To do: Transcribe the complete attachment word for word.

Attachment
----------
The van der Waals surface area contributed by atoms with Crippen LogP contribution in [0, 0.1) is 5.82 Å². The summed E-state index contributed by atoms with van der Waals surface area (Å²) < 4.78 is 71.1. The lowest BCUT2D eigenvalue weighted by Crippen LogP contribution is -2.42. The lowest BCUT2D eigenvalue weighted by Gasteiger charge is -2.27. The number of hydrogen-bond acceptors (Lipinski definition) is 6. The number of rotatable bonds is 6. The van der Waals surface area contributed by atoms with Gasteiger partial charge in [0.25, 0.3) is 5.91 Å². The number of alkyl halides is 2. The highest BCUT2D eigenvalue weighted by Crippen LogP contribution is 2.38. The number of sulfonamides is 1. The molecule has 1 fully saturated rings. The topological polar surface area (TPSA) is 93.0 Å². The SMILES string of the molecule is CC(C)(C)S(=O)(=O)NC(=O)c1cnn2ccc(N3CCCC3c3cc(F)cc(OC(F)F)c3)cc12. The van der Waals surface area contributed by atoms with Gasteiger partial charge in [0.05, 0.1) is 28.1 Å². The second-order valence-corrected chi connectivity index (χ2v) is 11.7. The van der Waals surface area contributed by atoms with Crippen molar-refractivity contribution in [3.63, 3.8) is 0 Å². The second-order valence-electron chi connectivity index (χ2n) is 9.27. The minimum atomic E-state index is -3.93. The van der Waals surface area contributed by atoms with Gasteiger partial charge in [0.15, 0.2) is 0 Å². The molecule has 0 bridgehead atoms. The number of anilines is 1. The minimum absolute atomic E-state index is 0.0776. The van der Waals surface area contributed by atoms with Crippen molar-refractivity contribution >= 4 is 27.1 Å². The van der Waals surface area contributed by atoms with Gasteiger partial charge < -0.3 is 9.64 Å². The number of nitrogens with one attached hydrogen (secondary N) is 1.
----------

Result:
The van der Waals surface area contributed by atoms with Crippen LogP contribution in [0, 0.1) is 5.82 Å². The summed E-state index contributed by atoms with van der Waals surface area (Å²) < 4.78 is 71.1. The lowest BCUT2D eigenvalue weighted by Crippen LogP contribution is -2.42. The lowest BCUT2D eigenvalue weighted by Gasteiger charge is -2.27. The number of hydrogen-bond acceptors (Lipinski definition) is 6. The number of rotatable bonds is 6. The van der Waals surface area contributed by atoms with Gasteiger partial charge in [0.25, 0.3) is 5.91 Å². The number of alkyl halides is 2. The highest BCUT2D eigenvalue weighted by Crippen LogP contribution is 2.38. The number of sulfonamides is 1. The molecule has 1 fully saturated rings. The topological polar surface area (TPSA) is 93.0 Å². The SMILES string of the molecule is CC(C)(C)S(=O)(=O)NC(=O)c1cnn2ccc(N3CCCC3c3cc(F)cc(OC(F)F)c3)cc12. The van der Waals surface area contributed by atoms with Gasteiger partial charge in [0.05, 0.1) is 28.1 Å². The second-order valence-corrected chi connectivity index (χ2v) is 11.7. The van der Waals surface area contributed by atoms with Crippen molar-refractivity contribution in [3.63, 3.8) is 0 Å². The second-order valence-electron chi connectivity index (χ2n) is 9.27. The minimum atomic E-state index is -3.93. The van der Waals surface area contributed by atoms with Gasteiger partial charge in [0.15, 0.2) is 0 Å². The molecule has 0 bridgehead atoms. The number of anilines is 1. The minimum absolute atomic E-state index is 0.0776. The van der Waals surface area contributed by atoms with Crippen molar-refractivity contribution >= 4 is 27.1 Å². The van der Waals surface area contributed by atoms with Gasteiger partial charge < -0.3 is 9.64 Å². The number of nitrogens with one attached hydrogen (secondary N) is 1.